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Grey S. Nearing, Benjamin L. Ruddell, Martyn P. Clark, Bart Nijssen, and Christa Peters-Lidard

used to understand model consistency, accuracy, and precision. They defined model evaluation as a process in which model outputs are compared against observations, model intercomparison as a process in which multiple models are applied to specific test cases, and model benchmarking as a process in which model outputs are compared against a priori expectations of model performance. Our first purpose here is to formalize the concept of model benchmarking. A benchmark consists of three distinct

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Maik Renner, Axel Kleidon, Martyn Clark, Bart Nijssen, Marvin Heidkamp, Martin Best, and Gab Abramowitz

, which include many different process parameterizations, may not represent diurnal land–atmosphere interaction well. This is important because land–atmosphere feedbacks propagate to larger scales and may ultimately affect model sensitivity to global change ( Miralles et al. 2019 ). Here, we employ a diagnostic model evaluation based on diurnal signatures of surface heat fluxes to quantify the performance of LSMs specifically for diurnal heat redistribution processes and point toward parameterizations

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Jiabao Wang, Hyemi Kim, Daehyun Kim, Stephanie A. Henderson, Cristiana Stan, and Eric D. Maloney

. 2013 ; Ahn et al. 2017 ). Performance-based MJO simulation diagnostics and metrics have been developed for a consistent evaluation of the MJO fidelity in models ( Waliser et al. 2009 ). Although MJO simulation has generally improved in models from phase 5 of the Coupled Model Intercomparison Project (CMIP5) over CMIP3 models in terms of MJO variance and eastward propagation ( Hung et al. 2013 ), models still tend to produce a weaker MJO with faster eastward propagation (e.g., Kim et al. 2014a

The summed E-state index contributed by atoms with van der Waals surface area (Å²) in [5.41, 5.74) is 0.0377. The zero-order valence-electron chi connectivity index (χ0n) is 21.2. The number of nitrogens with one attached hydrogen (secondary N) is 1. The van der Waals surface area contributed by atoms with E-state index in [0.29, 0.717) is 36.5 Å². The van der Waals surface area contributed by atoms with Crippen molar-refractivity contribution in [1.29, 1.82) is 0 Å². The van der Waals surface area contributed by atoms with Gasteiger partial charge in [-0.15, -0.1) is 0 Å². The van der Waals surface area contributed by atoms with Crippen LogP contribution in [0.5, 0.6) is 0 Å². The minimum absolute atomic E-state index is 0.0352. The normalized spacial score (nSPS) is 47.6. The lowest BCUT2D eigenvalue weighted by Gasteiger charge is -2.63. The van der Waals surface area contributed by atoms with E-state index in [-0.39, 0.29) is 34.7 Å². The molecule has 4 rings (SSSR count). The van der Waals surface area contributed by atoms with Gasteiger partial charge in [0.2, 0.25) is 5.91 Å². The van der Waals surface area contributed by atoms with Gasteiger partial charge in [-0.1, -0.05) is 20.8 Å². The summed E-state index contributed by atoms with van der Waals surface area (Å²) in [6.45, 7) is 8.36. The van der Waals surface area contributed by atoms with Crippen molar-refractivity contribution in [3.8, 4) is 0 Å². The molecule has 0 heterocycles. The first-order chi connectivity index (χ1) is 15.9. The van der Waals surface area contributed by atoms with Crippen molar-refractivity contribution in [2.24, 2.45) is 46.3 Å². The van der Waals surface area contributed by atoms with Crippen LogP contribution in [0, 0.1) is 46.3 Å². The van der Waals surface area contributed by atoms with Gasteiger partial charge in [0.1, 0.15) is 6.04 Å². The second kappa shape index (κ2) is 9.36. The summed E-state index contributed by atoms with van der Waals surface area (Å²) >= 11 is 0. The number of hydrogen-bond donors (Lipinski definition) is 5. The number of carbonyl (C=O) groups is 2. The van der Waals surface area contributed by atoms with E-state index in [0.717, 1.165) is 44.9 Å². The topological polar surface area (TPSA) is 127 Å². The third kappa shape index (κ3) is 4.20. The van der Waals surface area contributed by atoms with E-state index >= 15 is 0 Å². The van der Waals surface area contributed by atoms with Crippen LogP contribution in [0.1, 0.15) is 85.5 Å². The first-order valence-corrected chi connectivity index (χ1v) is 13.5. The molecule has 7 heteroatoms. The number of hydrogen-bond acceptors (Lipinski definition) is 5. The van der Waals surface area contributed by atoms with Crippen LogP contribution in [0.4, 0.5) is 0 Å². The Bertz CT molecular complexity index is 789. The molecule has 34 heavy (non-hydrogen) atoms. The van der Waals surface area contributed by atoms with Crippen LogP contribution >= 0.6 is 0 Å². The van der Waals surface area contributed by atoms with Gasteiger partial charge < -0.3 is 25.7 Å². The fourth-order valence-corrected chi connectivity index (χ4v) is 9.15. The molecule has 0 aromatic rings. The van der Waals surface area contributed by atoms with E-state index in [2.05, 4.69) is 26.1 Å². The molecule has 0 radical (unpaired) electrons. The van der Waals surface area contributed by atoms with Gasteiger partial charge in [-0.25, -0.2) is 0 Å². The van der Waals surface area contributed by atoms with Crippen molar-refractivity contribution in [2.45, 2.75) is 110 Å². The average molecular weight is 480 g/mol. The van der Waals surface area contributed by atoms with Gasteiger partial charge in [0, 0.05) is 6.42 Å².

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Zhe Feng, Fengfei Song, Koichi Sakaguchi, and L. Ruby Leung

different resolutions are needed. In this study, we develop a process-oriented approach to systematically evaluate the performance of climate models at mesoscale resolutions (grid spacing 10–50 km) in simulating warm-season MCS-like precipitation features and their favorable large-scale environments over the United States. Climate simulations at mesoscale resolutions are becoming more commonly available (e.g., Caldwell et al. 2019 ; Gutjahr et al. 2019 ; Roberts et al. 2019 ), motivating the need to

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Catherine M. Naud, James F. Booth, Jeyavinoth Jeyaratnam, Leo J. Donner, Charles J. Seman, Ming Zhao, Huan Guo, and Yi Ming

. 2018b ), in part because of the nonlinear nature of the model physics. Because these two issues cannot easily be untangled, the goal of this study is therefore to examine both the impact of the convection parameterization and of the tuning of cloud parameters on the model representation of cloud cover in the cold sector of extratropical cyclones. To do this, we take advantage of metrics designed to evaluate modeled cloud cover in the cold sector of extratropical cyclones (e.g., Naud et al. 2014

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Suzana J. Camargo, Claudia F. Giulivi, Adam H. Sobel, Allison A. Wing, Daehyun Kim, Yumin Moon, Jeffrey D. O. Strong, Anthony D. Del Genio, Maxwell Kelley, Hiroyuki Murakami, Kevin A. Reed, Enrico Scoccimarro, Gabriel A. Vecchi, Michael F. Wehner, Colin Zarzycki, and Ming Zhao